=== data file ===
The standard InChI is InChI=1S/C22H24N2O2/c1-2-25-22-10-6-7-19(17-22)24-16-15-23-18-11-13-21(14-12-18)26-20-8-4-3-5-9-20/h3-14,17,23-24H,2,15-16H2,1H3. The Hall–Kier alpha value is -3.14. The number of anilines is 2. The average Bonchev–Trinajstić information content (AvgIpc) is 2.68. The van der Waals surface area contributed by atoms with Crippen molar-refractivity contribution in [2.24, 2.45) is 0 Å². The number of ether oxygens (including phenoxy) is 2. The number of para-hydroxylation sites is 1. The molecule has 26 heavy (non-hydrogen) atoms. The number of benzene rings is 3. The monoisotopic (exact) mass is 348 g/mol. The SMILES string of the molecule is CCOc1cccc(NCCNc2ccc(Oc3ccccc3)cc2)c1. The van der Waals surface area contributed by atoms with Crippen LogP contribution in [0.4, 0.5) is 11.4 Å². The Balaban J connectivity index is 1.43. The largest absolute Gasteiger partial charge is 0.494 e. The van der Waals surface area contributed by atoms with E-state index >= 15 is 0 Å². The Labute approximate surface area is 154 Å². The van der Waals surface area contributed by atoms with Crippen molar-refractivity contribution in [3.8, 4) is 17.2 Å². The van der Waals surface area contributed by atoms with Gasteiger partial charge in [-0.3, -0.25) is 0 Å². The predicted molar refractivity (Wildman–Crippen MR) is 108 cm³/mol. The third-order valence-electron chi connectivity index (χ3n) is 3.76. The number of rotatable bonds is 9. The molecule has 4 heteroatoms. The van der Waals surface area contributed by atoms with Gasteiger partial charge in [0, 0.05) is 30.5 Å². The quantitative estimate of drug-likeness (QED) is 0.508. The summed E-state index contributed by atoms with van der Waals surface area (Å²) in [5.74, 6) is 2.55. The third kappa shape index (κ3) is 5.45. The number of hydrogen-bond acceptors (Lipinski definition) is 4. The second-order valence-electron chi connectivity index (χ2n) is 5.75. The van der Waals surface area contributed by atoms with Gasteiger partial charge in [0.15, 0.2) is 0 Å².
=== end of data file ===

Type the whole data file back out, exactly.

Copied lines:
The standard InChI is InChI=1S/C22H24N2O2/c1-2-25-22-10-6-7-19(17-22)24-16-15-23-18-11-13-21(14-12-18)26-20-8-4-3-5-9-20/h3-14,17,23-24H,2,15-16H2,1H3. The Hall–Kier alpha value is -3.14. The number of anilines is 2. The average Bonchev–Trinajstić information content (AvgIpc) is 2.68. The van der Waals surface area contributed by atoms with Crippen molar-refractivity contribution in [2.24, 2.45) is 0 Å². The number of ether oxygens (including phenoxy) is 2. The number of para-hydroxylation sites is 1. The molecule has 26 heavy (non-hydrogen) atoms. The number of benzene rings is 3. The monoisotopic (exact) mass is 348 g/mol. The SMILES string of the molecule is CCOc1cccc(NCCNc2ccc(Oc3ccccc3)cc2)c1. The van der Waals surface area contributed by atoms with Crippen LogP contribution in [0.4, 0.5) is 11.4 Å². The Balaban J connectivity index is 1.43. The largest absolute Gasteiger partial charge is 0.494 e. The van der Waals surface area contributed by atoms with E-state index >= 15 is 0 Å². The Labute approximate surface area is 154 Å². The van der Waals surface area contributed by atoms with Crippen molar-refractivity contribution in [3.8, 4) is 17.2 Å². The van der Waals surface area contributed by atoms with Gasteiger partial charge in [-0.3, -0.25) is 0 Å². The predicted molar refractivity (Wildman–Crippen MR) is 108 cm³/mol. The third-order valence-electron chi connectivity index (χ3n) is 3.76. The number of rotatable bonds is 9. The molecule has 4 heteroatoms. The van der Waals surface area contributed by atoms with Gasteiger partial charge in [0, 0.05) is 30.5 Å². The quantitative estimate of drug-likeness (QED) is 0.508. The summed E-state index contributed by atoms with van der Waals surface area (Å²) in [5.74, 6) is 2.55. The third kappa shape index (κ3) is 5.45. The number of hydrogen-bond acceptors (Lipinski definition) is 4. The second-order valence-electron chi connectivity index (χ2n) is 5.75. The van der Waals surface area contributed by atoms with Gasteiger partial charge in [0.15, 0.2) is 0 Å².